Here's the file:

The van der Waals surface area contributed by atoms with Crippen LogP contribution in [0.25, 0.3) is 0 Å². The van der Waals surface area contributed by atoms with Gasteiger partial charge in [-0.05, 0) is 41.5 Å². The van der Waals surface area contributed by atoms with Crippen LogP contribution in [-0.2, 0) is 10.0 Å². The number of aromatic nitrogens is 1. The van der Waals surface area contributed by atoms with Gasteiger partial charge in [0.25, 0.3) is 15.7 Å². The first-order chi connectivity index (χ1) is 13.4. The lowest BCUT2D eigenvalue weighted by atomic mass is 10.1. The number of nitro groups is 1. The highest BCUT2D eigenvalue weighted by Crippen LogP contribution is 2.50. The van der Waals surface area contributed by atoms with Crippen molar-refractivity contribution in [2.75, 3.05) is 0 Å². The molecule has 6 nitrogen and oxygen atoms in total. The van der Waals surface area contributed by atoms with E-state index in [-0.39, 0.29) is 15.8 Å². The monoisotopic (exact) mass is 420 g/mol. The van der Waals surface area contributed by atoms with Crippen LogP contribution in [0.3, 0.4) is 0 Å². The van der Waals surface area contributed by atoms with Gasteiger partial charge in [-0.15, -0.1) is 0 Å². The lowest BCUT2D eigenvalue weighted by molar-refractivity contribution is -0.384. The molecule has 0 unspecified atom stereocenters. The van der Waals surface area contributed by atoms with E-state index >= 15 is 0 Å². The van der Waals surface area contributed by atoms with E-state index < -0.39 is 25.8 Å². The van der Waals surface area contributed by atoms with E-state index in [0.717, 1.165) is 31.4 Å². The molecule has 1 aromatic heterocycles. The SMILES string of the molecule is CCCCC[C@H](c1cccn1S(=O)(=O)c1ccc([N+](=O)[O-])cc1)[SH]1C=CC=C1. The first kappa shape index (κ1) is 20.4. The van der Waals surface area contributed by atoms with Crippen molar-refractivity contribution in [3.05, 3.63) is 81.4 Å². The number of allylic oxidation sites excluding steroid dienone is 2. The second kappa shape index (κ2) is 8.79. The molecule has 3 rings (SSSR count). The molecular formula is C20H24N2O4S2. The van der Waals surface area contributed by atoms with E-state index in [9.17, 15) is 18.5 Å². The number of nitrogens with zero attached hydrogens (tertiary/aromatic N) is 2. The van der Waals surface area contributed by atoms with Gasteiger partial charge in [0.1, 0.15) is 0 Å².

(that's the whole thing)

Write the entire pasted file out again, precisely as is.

The van der Waals surface area contributed by atoms with Crippen LogP contribution in [0.25, 0.3) is 0 Å². The van der Waals surface area contributed by atoms with Gasteiger partial charge in [-0.05, 0) is 41.5 Å². The van der Waals surface area contributed by atoms with Crippen LogP contribution in [-0.2, 0) is 10.0 Å². The number of aromatic nitrogens is 1. The van der Waals surface area contributed by atoms with Gasteiger partial charge in [0.25, 0.3) is 15.7 Å². The first-order chi connectivity index (χ1) is 13.4. The lowest BCUT2D eigenvalue weighted by atomic mass is 10.1. The number of nitro groups is 1. The highest BCUT2D eigenvalue weighted by Crippen LogP contribution is 2.50. The van der Waals surface area contributed by atoms with Crippen molar-refractivity contribution in [2.75, 3.05) is 0 Å². The molecule has 6 nitrogen and oxygen atoms in total. The van der Waals surface area contributed by atoms with E-state index in [-0.39, 0.29) is 15.8 Å². The monoisotopic (exact) mass is 420 g/mol. The van der Waals surface area contributed by atoms with Crippen LogP contribution in [0.3, 0.4) is 0 Å². The van der Waals surface area contributed by atoms with Gasteiger partial charge in [-0.15, -0.1) is 0 Å². The lowest BCUT2D eigenvalue weighted by molar-refractivity contribution is -0.384. The molecule has 0 unspecified atom stereocenters. The van der Waals surface area contributed by atoms with E-state index >= 15 is 0 Å². The van der Waals surface area contributed by atoms with E-state index < -0.39 is 25.8 Å². The van der Waals surface area contributed by atoms with E-state index in [0.717, 1.165) is 31.4 Å². The molecule has 1 aromatic heterocycles. The SMILES string of the molecule is CCCCC[C@H](c1cccn1S(=O)(=O)c1ccc([N+](=O)[O-])cc1)[SH]1C=CC=C1. The first kappa shape index (κ1) is 20.4. The van der Waals surface area contributed by atoms with Crippen molar-refractivity contribution in [3.05, 3.63) is 81.4 Å². The number of allylic oxidation sites excluding steroid dienone is 2. The second kappa shape index (κ2) is 8.79. The molecule has 3 rings (SSSR count). The molecular formula is C20H24N2O4S2. The van der Waals surface area contributed by atoms with E-state index in [9.17, 15) is 18.5 Å². The number of nitrogens with zero attached hydrogens (tertiary/aromatic N) is 2. The van der Waals surface area contributed by atoms with Gasteiger partial charge in [0.1, 0.15) is 0 Å².